If Richard alone buys the property he might well qualify for first time buyers’ relief (see scenarios 2 – 5).  There is an article about first time buyers’ relief here. Note that in scenario 4 Den and Karen are liable on the mortgage, but have no share in the underlying ownership of the property; so Richard remains the only buyer for SDLT purposes.

If Den and Karen take any share in the property at all (even if bought “in the name” of Richard) the higher rates of SDLT will be due on the whole of the purchase price because they own their own home (see scenario 1, the only one of the scenarios where they take a share in the property).

  • B) Income Tax 

If Den and Karen lend Richard the money interest free they are not treated as receiving income.  If they charge Richard interest, it should be paid to them gross (Richard does not make a deduction for tax) but Den and Karen need to account for the income on their tax returns on the basis of sums received.  They will pay income tax at their marginal tax rates if their income exceeds their personal allowance.  The rates are currently 20% for basic rate taxpayers, 40% for higher rate tax payers and 45% if the additional rate applies.  There is presently a personal savings allowance, meaning that every basic rate taxpayer can earn £1,000 interest a year without paying tax on it (higher rate payers get a £500 allowance, and additional rate taxpayers do not get an allowance).

There are no income tax implications for Den and Karen if they gift Richard the money.

If Den and Karen take a share in the property then there is only an income tax implication if they receive income from it, such as an “occupation rent” if Richard pays that to them or, if the property is let out, their share of the rent less deductible expenses.  The income would be liable to tax at their marginal tax rates of 20%, 40% or 45% if their income is over their personal allowance.

Interest received from the bank account in an offset mortgage would be credited by the bank gross (without deduction of tax at source); Den and Karen would be liable to income tax in the same way as on interest received from Richard, as described above.

  • C) Capital Gains Tax 

Capital gains tax (CGT) becomes an issue when the property is sold.  The rules might well have changed by then; the 2018 Autumn Budget announced some proposed changes.  On the basis of present rules though what could be expected if a gain is made on a sale is as follows.

If Den and Karen have a share in the property then they can each expect to pay CGT on any gain on their share after any unused personal CGT allowance for the year (currently £12,000) at 18% and 28% (18% to the extent that if added to their income it would be taxed at the basic rate).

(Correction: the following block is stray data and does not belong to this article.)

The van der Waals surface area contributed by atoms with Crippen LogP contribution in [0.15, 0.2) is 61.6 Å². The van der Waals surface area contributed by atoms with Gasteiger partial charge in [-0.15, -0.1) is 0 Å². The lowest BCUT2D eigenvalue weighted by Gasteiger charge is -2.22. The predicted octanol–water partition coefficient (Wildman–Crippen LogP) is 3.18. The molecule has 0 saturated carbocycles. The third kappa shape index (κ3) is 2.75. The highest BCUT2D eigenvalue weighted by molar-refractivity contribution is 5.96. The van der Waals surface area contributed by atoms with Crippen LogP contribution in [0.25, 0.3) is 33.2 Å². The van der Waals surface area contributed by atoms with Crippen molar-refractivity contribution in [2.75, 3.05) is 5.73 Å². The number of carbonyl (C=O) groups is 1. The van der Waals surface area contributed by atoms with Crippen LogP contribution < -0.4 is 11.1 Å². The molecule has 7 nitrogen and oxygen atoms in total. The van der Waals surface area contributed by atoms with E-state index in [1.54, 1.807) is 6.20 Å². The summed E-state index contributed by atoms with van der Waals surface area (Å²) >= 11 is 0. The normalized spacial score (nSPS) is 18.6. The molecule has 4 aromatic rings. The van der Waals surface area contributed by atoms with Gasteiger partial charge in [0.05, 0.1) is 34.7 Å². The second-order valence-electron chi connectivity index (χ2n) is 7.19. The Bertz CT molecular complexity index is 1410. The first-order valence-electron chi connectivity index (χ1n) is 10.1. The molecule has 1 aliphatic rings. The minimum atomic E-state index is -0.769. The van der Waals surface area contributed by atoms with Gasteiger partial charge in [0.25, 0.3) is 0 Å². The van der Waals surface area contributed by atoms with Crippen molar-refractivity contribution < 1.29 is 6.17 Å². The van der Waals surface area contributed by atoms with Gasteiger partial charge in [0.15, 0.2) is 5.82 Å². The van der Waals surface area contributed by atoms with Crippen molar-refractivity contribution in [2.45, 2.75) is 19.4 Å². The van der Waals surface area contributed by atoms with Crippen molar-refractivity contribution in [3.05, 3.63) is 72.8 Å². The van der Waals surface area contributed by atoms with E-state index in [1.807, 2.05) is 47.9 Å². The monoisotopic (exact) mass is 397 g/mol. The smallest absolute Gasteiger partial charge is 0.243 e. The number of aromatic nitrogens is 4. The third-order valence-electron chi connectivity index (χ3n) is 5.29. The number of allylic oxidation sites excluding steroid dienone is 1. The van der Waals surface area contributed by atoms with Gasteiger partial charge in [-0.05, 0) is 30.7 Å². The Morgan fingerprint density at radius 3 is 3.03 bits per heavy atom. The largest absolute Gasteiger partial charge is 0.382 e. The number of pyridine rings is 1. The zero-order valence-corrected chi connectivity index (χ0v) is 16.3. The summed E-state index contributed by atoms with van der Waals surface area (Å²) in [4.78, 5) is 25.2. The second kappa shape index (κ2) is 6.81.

Richard would expect to benefit from private residence relief.  This depends on him having lived in the property as his only or main residence.

  • D) Inheritance Tax 

If Den and Karen buy a share in the property themselves then any increase in its value will form part of their estate.

If Den and Karen lend Richard the money then any increase in the value of the property will be outside their estates, but the value of the debt owed to them by Richard will remain part of their estates.

If Den and Karen give the money to Richard and they do not “reserve any benefit” from the money, i.e. provided they do not continue to derive any benefit, then after seven years the value of the gift should fall out of their estates.

Practical matters

Practical factors are likely to be more important than tax for Den, Karen and Richard and include the following:

  • The availability of mortgage finance on good terms on the various structures; they will need a good mortgage broker to help with this.
  • The ages of Den and Karen will be relevant to whether a lender is prepared to accept them as guarantors or joint borrowers (also their financial position and whether they are working).
  • If they become responsible for the mortgage (as guarantors or joint borrowers), whilst they expect Richard to meet the payments, they would be liable for the whole of the borrowing and can expect the lender to enforce against them if Richard does not pay.
  • Entering into a guarantee or joint mortgage is likely to affect their credit score and their ability to borrow, for example should they move home.
  • Is it appropriate to be making a gift to Richard?  Might he make unwise decisions or even become bankrupt?
  • Are they ready to give away money, or would they rather have a structure which means they retain their assets?
  • Would Richard rather rely on his own resources?
  • How well would the structure work should Richard wish to sell the property and buy another one?
  • What would happen if Richard wants to spend significant sums on alterations (especially if the property is jointly owned)?
  • Would the structure chosen have any impact should Richard marry or enter a civil partnership?
  • Are there other children, so that issues about treating siblings fairly and / or equally need to be addressed?

Earlier articles in the Bank of Mum and Dad can be found here for the first one and here for the second one.

For professional advice on SDLT please contact Blake Morgan’s SDLT expert, John Shallcross.  For advice on income tax, capital gains tax or inheritance tax contact private client specialist Paula Shea.

This article is intended for general information purposes only and does not constitute legal or professional advice. Advice should be sought before proceeding with any transaction.

This article was originally posted by John Shallcross on 9 September 2019.